Garret Kenning, the Earl of Therneforde, strives daily to conceal the strange secret that had plagued his family for generations. His home, Kenning Old Manor, is dominated by the last remnant of Kenning Castle--the Red Tower. The Tower has the strange capacity to transport people across time, and the constant possibility of peculiar arrivals encroaches on his freedom and his choices. Despite this worry, his life is ordered in comfortable lines with his aunt Lady Margery Kenning as his housekeeper, and his good friend and steward John Debray to support him.
As Therneforde begins to plan his future around marriage to a suitable spinster of his village, the arrival of a traveller from a distant past upsets all his arrangements. He is required, in the following weeks, to reexamine all his beliefs from his opinions of women to his life's most important choices.
Ysmay of Scarsfield's medieval world has changed with a single step. That one stride across the threshold of the Red Tower takes her to a new life, a new family and a new future in a world that is eerily familiar yet distressingly alien. New freedoms beckon, and she is reprieved from a difficult destiny. However, the challenges of adjustment may be too great and her hard-won peace is threatened by a suspicious newcomer to the village.
Reconciling the past and the present and confronting the future present huge obstacles to both Ysmay and Garret. As their world, and the people around them change, they will both require courage and tolerance, and their strength may lie in unity.
When Lady Margery sat at the pianoforte she emphasized the music as she spoke of the dance, and Ysmay began to comprehend the connections.
Then Therneforde was bowing before her. He had not touched her until this day. Or at least he had not touched her like this. He had offered his arm for her support. He had comforted her while she cried, he had held her hand just minutes ago. He had lifted her from the saddle, and he had placed a shawl about her shoulders occasionally. He had never, while lovely music played, taken her hand in his strong, hard fingers and guided her through the intricate steps of dance.
He wore no glove, as he would at the actual event, nor did she. Every bone and sinew, each muscle and movement in his hand was apparent to her. Her senses heightened by her emotional foray into her past, she was aware of a callous on his thumb, and a healing weal across his left palm. Ysmay even fancied she could feel the ink stain on his index finger. They dipped and turned, glided and whirled, but she was only aware of his hand. She ventured a look at his face, and saw something of the same awareness that she knew must appear on her own. Their glances met, strayed shyly and returned to fuse.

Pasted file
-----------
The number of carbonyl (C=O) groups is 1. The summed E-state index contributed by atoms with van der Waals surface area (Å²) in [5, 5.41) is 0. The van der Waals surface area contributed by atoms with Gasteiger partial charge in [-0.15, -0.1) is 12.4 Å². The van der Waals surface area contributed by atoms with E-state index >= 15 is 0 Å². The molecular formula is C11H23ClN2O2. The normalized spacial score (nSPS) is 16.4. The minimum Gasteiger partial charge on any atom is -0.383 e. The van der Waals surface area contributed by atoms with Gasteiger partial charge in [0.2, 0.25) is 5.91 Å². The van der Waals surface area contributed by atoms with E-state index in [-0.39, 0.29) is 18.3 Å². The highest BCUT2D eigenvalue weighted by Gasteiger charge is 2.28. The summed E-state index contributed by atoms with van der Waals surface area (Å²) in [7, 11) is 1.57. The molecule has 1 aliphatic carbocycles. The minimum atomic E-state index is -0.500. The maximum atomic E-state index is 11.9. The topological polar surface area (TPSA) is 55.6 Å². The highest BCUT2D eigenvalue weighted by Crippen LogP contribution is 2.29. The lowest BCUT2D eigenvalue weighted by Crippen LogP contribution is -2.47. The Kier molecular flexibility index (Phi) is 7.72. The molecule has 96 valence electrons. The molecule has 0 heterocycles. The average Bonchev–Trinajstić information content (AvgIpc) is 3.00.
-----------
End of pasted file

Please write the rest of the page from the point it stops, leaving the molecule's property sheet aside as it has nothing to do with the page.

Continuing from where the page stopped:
When the music ended, they halted. And they stood, hand in hand. And at last Lady Margery said, "That was very nice my dears! Ysmay, you are a natural dancer. Did you dance at your home?"
"Never, ma'am. My guardian would have entertainment but no dancing. He thought it a stupid activity as he thought music a waste of time. He threatened to burn my harp times without number."
The earl released her hand hurriedly, and stepped away from her side.
"Good gracious!" Lady Margery regarded her unblinkingly for a moment. "Well we regard music as a necessity. And now Garret will play, and we will undertake the country dance again. I can speak of the intricacies more easily as I help you. Then we will essay the cotillion; you will have no difficulty I am sure.
Ysmay displayed her surprise unreservedly. "The earl plays?"
Therneforde had already taken his aunt's seat at the instrument. He said nothing, leaving his aunt to explain. "Yes, Garret does play, did he not tell you? And he plays very well. And now that you know it, he may perhaps accompany your harp, and that will be a pleasure for us all."
Ysmay exchanged a long glance with the earl, one she did not fully comprehend, one that she would have to consider in the dark of night. She shivered at the thought of making music with him, or dancing with him again. There were sensations, things here afoot, that she had never before encountered.
This title is published by Uncial Press and distributed by Untreed Reads.